Then I think that even though it is hard to be consistent, it is easier to respond to someone else’s consistency. I don’t know if it makes sense… What I mean is that I feel more encouraged to read a daily column because I know that its author has created new contents today for us to read. I don’t feel like I have to make the effort of finding something to read in Japanese every day, I just need to respond when I get the notification that new contents have been published.

Every day is a new day

The advantage of reading a daily tribune is that every new day starts afresh. If you had trouble reading the previous article, this does not mean that it will impact today’s reading session.

I think that the main reason why I sometimes end up leaving a book untouched for several days is the recollection I have of my previous reading session. If I know that I didn’t understand well or struggled a lot with the book the last time I read it, I will not want to open it again. I would reach for my book and then think “Ah yes, last time there was this scene that I did not understand,” and I would choose another book or another activity altogether.

This of course, never occurs with 今日のダーリン, and in fact, it is very motivating to be faced with a new reading challenge every day.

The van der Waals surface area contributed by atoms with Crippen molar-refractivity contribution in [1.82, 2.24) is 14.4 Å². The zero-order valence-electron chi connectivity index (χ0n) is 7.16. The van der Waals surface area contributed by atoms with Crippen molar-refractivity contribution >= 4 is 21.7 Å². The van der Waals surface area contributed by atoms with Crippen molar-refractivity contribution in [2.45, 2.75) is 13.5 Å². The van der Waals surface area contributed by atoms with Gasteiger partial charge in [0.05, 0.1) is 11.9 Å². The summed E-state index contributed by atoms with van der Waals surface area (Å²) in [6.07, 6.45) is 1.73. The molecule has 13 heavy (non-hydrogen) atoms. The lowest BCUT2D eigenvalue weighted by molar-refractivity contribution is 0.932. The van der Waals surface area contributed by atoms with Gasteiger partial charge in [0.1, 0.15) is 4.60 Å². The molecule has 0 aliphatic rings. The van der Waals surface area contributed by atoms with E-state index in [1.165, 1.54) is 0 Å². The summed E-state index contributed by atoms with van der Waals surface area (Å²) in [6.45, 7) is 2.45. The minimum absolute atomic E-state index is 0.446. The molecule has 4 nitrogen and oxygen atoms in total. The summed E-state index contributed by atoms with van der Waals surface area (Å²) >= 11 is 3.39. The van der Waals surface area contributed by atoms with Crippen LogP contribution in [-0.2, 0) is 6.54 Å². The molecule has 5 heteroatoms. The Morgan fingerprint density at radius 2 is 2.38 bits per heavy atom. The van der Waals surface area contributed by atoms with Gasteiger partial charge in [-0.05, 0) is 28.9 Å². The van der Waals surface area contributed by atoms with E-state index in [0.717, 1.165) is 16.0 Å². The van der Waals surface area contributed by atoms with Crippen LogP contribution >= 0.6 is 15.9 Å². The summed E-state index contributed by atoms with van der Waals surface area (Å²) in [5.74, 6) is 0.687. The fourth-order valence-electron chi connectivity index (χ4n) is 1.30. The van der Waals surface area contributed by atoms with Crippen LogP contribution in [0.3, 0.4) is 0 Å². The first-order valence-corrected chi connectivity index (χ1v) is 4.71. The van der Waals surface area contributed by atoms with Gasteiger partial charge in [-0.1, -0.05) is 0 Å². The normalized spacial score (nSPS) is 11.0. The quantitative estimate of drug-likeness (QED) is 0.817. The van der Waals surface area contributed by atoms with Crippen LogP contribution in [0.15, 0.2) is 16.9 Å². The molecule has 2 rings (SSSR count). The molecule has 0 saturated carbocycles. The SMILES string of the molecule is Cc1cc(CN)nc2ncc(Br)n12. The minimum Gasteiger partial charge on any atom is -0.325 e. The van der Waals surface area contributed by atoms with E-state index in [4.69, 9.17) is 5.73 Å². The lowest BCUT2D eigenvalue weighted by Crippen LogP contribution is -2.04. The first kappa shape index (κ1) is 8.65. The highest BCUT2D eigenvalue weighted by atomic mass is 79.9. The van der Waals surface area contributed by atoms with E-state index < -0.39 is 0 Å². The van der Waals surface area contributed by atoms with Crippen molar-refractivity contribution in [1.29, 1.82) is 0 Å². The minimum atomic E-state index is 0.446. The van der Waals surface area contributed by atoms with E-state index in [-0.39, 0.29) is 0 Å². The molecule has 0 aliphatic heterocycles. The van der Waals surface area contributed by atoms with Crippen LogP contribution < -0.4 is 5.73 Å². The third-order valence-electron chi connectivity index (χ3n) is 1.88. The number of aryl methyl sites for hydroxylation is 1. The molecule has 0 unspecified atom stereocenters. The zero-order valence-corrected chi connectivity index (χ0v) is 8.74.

Be sure to get used to the author’s style before giving up

At first, I was puzzled by Itoi’s articles because, even though they look simple enough, I could not understand 100% of them. There were paragraphs that I just could not make out even though I could find no difficult words or grammar in them.

The effect it had on me at the beginning was discouraging. Now that I can read some novels in Japanese, I have gained some confidence in my reading abilities. However, I found myself confronted with a short text that looked obviously easier to read than any novel, and I was at a loss to grasp the meaning of this or that sentence. No need to say that I have felt much downcast and tempting to give up. Not as much because it was too hard but because it was vexing.

But all I needed was to get used to the author’s writing and the format of エッセイのようなもの as they put it. While novels can follow a somewhat codified pattern, these essays have a more casual and free format.

It would have been a shame to give up too early when all I needed was a little adaptation.


These are just some tips I found useful to build a habit of reading at least some Japanese on a daily basis. Finding short articles that are published daily on a subject that interests you is a good way to build a new habit. If you are interested in reading Itoi’s daily articles, or the other articles and interview published on Hobonichi, I would recommend using their app.

We tend to blame ourselves for not being able to go on with our good resolutions and not being able to build new habits and so on. But sometimes, it is just the material we used that is not appropriate. Finding one’s own perfect resource can take time and be frustrating, but it is also vital to build new habits smoothly. It would be unfair to blame oneself for not reading daily just because the materials we chose to tackle are not that interesting after all!